By now, I’m hanging out over the edge of the dam, holding on to a branch, reaching out to her, desperately beseeching (is that tautology? Anyway, you get the picture) her to come to me. She’s still too far out.
Audrey is no longer gaining ground, or water as the case may be. She’s paddling as hard as she can, but she’s stuck, tangled, caught in the underwater lily stems. She’s sinking. ‘OH MY GOD AUDREY!’
The whole time I’m shaking, and thinking: Do I have to jump in this murky, muddy dam? I can’t see the bottom? What’s in there? Am I watching Audrey drown? Is she drowning? Help me somebody! But nobody’s here Bec. DO SOMETHING!!!
Audrey’s ears go under. All I can see is her nose and eyes. She’s looking at me, eyes wide and frenzied and panicked. I don’t know what I’m saying / screaming / yelling at this point, but given how sore my throat was afterward, I’m certainly surprised my neighbours didn’t hear me.
With my crocs flicked clear some time ago, I let go of the tree branch and plunge into the murky, muddy depths. My legs disappear up to my thighs in the soft squelchy sucky mud, the water is up to my chest. A sea of bubbles erupt around me. I have time to think, what the hell caused that? WHAT IS IN HERE?! I lunge forward with my upper body, my legs impossible to shift, but I still can’t reach her.
One final determined stretch and I snatch her out of the water by the scruff of her sodden neck.
Holding her fiercely into my chest, I somehow manage to extract my legs from the gunk and scramble back up on the bank. Audrey, exhausted, hangs limply in my arms.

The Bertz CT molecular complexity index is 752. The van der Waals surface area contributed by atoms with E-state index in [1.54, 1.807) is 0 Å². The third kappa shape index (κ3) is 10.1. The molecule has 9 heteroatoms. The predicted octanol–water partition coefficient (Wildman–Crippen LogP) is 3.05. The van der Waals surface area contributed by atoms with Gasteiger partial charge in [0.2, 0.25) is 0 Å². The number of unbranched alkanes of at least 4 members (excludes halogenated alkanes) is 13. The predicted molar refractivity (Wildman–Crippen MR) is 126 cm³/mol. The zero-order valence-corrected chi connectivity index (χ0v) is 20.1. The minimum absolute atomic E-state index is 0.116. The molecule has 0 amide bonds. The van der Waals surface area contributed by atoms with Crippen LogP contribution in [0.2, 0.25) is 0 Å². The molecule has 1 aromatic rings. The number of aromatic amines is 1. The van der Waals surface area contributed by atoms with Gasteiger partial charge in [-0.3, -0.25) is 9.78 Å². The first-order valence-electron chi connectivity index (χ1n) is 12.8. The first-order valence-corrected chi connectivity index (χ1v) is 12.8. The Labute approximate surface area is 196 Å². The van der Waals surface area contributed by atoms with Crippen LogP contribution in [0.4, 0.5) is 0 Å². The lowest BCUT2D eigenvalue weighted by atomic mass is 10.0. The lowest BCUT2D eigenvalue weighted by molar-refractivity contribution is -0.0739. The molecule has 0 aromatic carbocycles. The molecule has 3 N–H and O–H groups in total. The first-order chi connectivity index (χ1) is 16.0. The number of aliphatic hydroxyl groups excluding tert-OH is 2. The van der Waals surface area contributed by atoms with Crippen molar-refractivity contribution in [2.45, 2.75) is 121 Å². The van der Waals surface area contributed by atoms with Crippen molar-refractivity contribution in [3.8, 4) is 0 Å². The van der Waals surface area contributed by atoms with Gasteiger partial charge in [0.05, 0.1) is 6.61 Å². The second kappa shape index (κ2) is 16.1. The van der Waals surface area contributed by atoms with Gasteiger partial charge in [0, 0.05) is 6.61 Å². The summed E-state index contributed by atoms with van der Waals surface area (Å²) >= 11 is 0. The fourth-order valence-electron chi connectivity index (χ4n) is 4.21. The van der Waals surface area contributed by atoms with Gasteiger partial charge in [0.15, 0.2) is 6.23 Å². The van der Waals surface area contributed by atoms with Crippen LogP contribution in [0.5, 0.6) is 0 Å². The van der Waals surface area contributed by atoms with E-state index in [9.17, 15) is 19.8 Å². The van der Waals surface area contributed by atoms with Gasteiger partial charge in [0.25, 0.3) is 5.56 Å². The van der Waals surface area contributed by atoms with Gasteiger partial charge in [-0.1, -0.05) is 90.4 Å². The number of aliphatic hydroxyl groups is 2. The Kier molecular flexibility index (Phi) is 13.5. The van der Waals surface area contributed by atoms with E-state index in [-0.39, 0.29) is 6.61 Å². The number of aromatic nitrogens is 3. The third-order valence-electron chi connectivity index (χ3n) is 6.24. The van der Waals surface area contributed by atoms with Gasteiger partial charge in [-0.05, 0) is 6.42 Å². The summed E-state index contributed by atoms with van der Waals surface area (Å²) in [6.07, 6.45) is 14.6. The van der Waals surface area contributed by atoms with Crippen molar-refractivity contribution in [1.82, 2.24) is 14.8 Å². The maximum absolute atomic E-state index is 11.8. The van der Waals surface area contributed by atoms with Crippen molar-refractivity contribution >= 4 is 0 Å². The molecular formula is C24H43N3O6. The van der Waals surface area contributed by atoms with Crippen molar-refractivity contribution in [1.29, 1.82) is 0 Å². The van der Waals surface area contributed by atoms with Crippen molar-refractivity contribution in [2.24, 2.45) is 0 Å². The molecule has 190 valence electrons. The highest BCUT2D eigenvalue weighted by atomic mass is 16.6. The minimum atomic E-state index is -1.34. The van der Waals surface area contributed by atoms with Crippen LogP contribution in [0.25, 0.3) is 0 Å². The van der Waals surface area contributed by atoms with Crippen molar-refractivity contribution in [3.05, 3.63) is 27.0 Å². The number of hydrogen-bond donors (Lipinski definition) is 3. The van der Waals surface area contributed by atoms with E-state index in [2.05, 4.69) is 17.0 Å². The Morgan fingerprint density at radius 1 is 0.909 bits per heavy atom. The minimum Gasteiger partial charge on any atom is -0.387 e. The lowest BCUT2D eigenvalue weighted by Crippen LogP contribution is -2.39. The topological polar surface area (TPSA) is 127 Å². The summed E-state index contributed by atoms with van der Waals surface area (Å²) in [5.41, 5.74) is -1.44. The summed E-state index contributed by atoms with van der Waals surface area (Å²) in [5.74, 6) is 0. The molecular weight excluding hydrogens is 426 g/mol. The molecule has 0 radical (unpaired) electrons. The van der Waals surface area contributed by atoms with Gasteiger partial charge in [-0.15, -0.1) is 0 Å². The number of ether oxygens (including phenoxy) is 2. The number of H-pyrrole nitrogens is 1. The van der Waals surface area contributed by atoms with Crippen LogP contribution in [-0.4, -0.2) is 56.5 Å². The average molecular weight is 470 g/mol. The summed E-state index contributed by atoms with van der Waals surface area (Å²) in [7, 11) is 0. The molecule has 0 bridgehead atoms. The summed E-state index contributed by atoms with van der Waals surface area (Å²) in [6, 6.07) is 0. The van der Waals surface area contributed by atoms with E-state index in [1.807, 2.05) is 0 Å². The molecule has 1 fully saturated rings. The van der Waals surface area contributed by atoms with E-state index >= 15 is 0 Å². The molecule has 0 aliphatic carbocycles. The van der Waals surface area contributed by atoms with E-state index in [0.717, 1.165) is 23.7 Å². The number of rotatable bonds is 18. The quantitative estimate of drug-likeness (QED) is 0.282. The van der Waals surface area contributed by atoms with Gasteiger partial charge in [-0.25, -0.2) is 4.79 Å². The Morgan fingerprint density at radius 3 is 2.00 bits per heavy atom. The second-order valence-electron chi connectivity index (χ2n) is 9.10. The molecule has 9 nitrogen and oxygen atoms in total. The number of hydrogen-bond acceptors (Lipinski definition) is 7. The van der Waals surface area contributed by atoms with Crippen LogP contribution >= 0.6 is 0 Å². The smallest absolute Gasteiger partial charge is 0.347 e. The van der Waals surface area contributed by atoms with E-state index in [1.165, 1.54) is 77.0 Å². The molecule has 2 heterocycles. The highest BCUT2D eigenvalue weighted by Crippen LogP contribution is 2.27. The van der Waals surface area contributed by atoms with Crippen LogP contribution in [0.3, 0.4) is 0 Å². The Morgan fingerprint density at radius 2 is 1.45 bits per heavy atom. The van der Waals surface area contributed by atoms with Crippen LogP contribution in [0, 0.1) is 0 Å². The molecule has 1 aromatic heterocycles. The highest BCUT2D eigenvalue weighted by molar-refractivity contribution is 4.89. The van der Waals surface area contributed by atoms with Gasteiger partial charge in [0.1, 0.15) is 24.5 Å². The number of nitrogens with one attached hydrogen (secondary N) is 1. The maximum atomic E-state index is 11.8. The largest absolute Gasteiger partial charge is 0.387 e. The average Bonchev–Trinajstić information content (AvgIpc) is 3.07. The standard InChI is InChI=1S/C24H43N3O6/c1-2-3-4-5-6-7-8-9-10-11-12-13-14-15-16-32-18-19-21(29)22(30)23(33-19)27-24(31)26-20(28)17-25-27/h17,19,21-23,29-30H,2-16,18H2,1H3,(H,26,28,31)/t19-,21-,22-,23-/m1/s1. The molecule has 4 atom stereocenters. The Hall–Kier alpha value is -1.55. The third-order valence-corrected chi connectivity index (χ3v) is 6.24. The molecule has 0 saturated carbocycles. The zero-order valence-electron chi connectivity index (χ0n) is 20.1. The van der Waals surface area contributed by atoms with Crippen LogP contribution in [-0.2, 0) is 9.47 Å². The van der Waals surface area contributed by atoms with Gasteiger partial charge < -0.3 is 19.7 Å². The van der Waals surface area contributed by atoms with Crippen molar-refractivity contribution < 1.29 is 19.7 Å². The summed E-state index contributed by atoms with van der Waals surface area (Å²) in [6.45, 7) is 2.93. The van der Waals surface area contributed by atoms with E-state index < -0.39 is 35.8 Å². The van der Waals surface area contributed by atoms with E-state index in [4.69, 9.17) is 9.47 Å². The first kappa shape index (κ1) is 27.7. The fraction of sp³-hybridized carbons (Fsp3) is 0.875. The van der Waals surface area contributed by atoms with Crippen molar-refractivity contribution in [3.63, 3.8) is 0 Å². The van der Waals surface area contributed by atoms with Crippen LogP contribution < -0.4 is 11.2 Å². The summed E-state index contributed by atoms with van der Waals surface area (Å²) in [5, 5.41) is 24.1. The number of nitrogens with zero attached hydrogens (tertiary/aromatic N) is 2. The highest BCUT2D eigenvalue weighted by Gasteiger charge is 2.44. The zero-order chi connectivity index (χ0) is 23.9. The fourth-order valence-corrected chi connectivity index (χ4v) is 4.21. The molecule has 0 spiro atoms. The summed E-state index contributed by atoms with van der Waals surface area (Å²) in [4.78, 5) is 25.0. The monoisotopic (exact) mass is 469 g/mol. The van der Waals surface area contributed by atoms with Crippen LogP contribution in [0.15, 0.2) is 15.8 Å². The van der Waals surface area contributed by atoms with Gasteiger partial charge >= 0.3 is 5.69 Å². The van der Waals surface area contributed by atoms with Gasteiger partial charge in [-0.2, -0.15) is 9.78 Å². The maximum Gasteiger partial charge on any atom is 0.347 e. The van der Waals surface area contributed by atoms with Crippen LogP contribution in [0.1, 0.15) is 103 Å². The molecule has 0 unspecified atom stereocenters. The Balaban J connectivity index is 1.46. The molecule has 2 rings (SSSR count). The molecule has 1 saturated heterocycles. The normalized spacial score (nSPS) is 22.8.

Unable to carry both dogs home, I use my voice to direct Jones. I growl and bark at him so savagely he spins on his heels and darts off for home.
He knows he’s in trouble. He won’t even look at me for his post-trauma, muddy photo shots.
Oh, and if only that were where the story ended.
Gates latched, dogs in the garden, I shed my saturated, muddy clothes on the verandah and tippy-toe through our french doors into our bedroom and our ensuite for a shower. My foot on fire, I realise the dam episode (or rather, damn episode) has provided a distraction from my green ant bite, at least?
Scrubbing the sticky mud from my skin and from under my toe nails, and from… how did it get in so many places?, all while quietly sobbing to myself, a commotion unfolds in the bedroom. I turn to look through the shower screen and doorway to see Audrey leaping with lightening, feverish speed, right onto our bed. Mud everywhere. Her wet path was clear to see. She’d scrapped through the front door, left ajar, shaken herself to leave most of the mud on the floor and up the walls, skidded and slid through the house, into our bedroom and up, up, up and down, down, down onto the very middle. Of. Our. Bed.
I run, wet and naked from the bathroom, scoop her up and rush out onto the verandah. ‘AAAARRRRRRRGGGGGGHHHHHHHHHH!!!!
‘I THOUGHT YOU WERE GOING TO DIE, I SAVED YOU!! I LOVE YOU!! AND NOW I WANT TO KILL YOU!’
I guess that’s life with a puppy. Right there.